Technically the recording, produced as usual by James Mallinson and recorded by Classic Sound Ltd. is among LSO Live’s best, which is a very high standard indeed, limited only by the constraints of live recording, and these are slight. (Given a choice of the spontaneity of a live performance and sonic perfection, I believe the choice is obvious.) LSO Live have brought the art of live recording to a new level.

The supplementary DVD includes not only the interview mentioned above, but eleven excerpts from a BBC telecast. The producer, as usual today, attempts to enliven the presentation with ample, but not quite excessive inter-cutting among multiple cameras, mostly concentrating on the principles, but giving some idea of how the orchestra, choir, and soloists interact with Sir Colin, who seems particularly relaxed, enjoying the performance thoroughly, as if all the hard work had been done in rehearsal. The enthusiasm of the Tenebrae Choir is also vividly apparent. The sound notably lacks the spaciousness, dynamic range, and detail of the CDs.

This is the third and the greatest of Sir Colin’s recordings of Messiah, a work especially dear to him over many years. His first set a standard for modern performance practice. The second was even more enthusiastically received when it was first released, although, performed in Munich with a German chorus and orchestra, it is something of a noble experiment: a German accent, both in language and in musical execution, is indeed apparent. As in every one of his LSO live recordings, Sir Colin produces his latest statement from an ongoing learning process of (in some cases) over fifty years, and it is always worth hearing and more so. There is certainly no better modern instrument Messiahthan this.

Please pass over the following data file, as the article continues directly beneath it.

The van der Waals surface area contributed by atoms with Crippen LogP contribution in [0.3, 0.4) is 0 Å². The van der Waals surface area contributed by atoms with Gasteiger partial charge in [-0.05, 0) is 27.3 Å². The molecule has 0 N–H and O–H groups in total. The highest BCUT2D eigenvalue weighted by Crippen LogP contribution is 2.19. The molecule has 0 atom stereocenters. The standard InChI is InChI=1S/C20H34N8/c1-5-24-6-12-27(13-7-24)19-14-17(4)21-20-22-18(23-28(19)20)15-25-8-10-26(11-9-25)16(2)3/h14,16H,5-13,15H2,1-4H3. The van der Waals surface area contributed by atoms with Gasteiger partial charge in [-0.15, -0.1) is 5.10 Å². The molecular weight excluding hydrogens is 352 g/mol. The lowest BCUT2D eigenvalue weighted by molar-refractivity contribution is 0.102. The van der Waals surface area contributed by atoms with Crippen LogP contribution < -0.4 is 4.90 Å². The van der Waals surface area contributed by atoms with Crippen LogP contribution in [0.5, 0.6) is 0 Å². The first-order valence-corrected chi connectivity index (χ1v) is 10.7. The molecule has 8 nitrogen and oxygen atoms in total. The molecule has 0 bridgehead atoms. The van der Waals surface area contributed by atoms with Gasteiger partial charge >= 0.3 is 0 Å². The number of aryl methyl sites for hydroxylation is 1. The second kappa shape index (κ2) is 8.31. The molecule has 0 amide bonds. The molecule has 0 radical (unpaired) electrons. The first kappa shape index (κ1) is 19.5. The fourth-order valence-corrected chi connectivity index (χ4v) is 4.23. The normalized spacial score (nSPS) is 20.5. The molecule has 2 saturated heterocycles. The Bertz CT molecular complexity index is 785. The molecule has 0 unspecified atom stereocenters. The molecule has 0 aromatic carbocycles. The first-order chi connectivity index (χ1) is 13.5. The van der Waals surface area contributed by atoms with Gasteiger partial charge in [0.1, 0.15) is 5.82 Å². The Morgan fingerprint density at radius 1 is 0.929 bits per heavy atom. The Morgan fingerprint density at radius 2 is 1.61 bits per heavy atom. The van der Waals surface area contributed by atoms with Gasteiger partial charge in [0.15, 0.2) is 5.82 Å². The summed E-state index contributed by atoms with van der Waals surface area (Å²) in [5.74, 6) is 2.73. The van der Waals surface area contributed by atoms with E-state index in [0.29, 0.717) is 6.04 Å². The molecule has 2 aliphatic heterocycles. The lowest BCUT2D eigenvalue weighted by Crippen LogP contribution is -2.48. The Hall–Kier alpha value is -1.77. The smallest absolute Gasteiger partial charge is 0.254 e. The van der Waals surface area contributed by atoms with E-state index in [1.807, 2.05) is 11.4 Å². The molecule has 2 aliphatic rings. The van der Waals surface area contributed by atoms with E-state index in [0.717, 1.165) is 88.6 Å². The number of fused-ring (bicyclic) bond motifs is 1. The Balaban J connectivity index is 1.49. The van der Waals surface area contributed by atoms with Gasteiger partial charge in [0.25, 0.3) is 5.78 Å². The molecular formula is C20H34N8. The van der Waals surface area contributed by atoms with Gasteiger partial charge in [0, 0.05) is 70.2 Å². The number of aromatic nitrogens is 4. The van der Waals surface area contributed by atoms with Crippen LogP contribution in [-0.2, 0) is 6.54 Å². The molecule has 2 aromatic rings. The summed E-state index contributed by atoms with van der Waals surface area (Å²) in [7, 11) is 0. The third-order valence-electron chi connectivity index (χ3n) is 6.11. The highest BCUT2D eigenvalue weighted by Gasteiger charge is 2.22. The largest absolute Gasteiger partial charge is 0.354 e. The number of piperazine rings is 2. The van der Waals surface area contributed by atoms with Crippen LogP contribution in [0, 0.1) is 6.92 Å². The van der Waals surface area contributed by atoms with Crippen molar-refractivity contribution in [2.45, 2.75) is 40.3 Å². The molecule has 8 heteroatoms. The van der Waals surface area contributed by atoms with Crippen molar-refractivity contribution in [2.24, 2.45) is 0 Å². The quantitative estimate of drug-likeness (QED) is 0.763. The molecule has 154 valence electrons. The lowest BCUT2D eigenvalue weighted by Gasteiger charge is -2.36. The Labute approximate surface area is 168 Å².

About the author

Michael Miller

Michael Miller, Editor and Publisher of New York Arts and The Berkshire Review, an International Journal for the Arts, was trained as a classicist and art historian at Harvard and Oxford, worked in the art world for many years as a curator and dealer, and contributed reviews and articles to Bostonia, Master Drawings, Drawing, Threshold, and North American Opera Journal, as well as numerous articles for scholarly and popular periodicals. He has taught courses in classics, the English language, and art history at Oberlin, Rutgers, New York University, the New School, and Williams. Currently, when he is not at work on The Berkshire Review and New York Arts, he writes fiction, pursues photography, and publishes scholarly work. In 2011 he contributed an introductory essay to Leonard Freed: The Italians / exh. cat. Io Amo L’Italia, exhibition at Le Stelline, Milan, and wrote the revised the section on American opera houses in The Grove Dictionary of American Music. He is currently at work on a libretto for a new opera by Lewis Spratlan, Midi, an adaptation of Euripides’ Medea set in the French West Indies, ca. 1930.